“OCI” is “On Campus Interviews,” and there are also “Off Campus Interviews.” The Career Development Office (CDO) invites several firms to select from applications you submit online through Simplicity. You will be asked to submit your application and wait to find out if you are selected. Based on which firms pick you, you will find out which days you will need to show up for the on campus interview. The interviews are approximately twenty minutes and are back-to-back with a break for lunch. The CDO sends more detailed information as OCI nears, and your upperclassmen are always available to provide more information.
Overall, OCI is a nerve-wracking experience and not everyone receives an offer for a position through it. A large portion of my class participated in OCI even if many of them were unsure if they wanted to try the big law route, but only a smaller percentage of my class actually received offers. I recommend you try to make the process as painless as possible by understanding there is life after OCI.
By the time callbacks and offers finalized, 2L fall semester picks up speed, and I hit the ground running. Somehow between classes, journal assignments, note research, and affinity group events, I squeeze in time for job applications and interviews. There are times I am quite overwhelmed, but the two things I do to keep my sanity are (1) schedule priorities and (2) take a deep breath and focus on one thing at time.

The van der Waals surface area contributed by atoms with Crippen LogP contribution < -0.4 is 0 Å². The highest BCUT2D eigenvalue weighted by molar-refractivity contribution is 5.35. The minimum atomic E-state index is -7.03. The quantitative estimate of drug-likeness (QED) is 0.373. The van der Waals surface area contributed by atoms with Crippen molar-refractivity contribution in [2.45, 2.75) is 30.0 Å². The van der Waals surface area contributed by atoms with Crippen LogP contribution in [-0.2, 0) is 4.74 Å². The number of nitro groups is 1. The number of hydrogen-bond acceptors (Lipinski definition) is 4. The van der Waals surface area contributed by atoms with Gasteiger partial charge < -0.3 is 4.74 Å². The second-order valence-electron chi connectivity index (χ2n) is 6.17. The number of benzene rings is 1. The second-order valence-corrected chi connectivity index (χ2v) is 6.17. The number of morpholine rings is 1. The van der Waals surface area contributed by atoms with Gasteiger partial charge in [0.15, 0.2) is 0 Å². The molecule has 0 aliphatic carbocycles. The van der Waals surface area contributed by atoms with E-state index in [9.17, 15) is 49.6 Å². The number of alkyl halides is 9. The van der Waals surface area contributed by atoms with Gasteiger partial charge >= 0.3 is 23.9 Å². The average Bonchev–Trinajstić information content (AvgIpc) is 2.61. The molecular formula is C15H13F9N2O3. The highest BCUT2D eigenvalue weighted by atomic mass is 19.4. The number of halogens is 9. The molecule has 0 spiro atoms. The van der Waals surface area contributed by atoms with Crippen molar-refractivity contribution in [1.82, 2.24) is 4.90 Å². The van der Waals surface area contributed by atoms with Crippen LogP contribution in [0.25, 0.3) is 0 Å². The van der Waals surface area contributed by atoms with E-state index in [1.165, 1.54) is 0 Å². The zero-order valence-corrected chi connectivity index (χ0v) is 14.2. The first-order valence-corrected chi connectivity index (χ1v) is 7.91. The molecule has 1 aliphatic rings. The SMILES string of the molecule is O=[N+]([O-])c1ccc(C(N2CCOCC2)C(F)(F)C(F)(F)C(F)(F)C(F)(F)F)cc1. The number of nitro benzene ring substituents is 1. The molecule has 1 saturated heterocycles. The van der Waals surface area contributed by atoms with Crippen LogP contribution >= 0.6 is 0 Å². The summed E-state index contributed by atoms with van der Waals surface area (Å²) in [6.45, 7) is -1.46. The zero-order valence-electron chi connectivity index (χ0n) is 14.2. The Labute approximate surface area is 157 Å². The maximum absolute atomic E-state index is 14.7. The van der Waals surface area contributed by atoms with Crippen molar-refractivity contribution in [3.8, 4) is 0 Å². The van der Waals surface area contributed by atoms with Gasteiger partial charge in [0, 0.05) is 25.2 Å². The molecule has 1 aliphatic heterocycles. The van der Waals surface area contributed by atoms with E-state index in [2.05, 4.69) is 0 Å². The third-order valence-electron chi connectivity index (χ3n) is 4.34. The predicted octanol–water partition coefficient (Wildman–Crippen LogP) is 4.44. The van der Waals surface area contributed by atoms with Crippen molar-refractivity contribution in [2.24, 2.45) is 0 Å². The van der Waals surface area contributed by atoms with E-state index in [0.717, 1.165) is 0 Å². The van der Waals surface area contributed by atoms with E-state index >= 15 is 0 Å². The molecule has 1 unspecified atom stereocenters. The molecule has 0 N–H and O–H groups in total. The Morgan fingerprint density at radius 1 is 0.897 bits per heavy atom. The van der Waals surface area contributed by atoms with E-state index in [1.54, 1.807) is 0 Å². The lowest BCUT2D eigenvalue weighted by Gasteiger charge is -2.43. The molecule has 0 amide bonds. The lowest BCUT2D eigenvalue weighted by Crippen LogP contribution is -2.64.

Firstly, schedule priorities literally means to schedule into my calendar everything and anything I need to do so I can see it clearly in my calendar and budget my time. This method helps keep me focused on the task at hand and ensure I don’t outright forget to do something. Time is important in law school and if you don’t manage it strictly, it disappears quickly. For instance, I normally schedule a time in my calendar to remind me to print my notes for one of my classes where we are not allowed laptops. I forgot to input a reminder to print my notes, and sure enough, I showed up to class without my briefs. Oh, the horror! Luckily, the professor gives us a ten-minute break during class during which I ran to print my notes. As you can see, a busy schedule means small things fall through the cracks.
Secondly, I do not let the list overwhelm me. I simply review my day, take a deep breath, and focus on one thing at a time. Sometimes we forget that we can only do our best. There are only so many hours in the day and so many things you can do before you run out of steam or need to rest. Mentally, physically, and emotionally exhausting yourself is bound to make you feel more rundown than you are and you won’t perform as well as you can. When scheduling my day, I make sure to schedule realistically and in order of priority. I am guilty of always trying to do too much at once, and if I realistically plan for one class, I accomplish as much as I can before moving onto the next task.
Finally, once you handle your schedule and already full plate, you schedule time to apply for jobs and interviews. Yes, there are job opportunities outside of OCI, and yes, you will find something. Keep an open mind because law school is a process constantly shaping and molding you.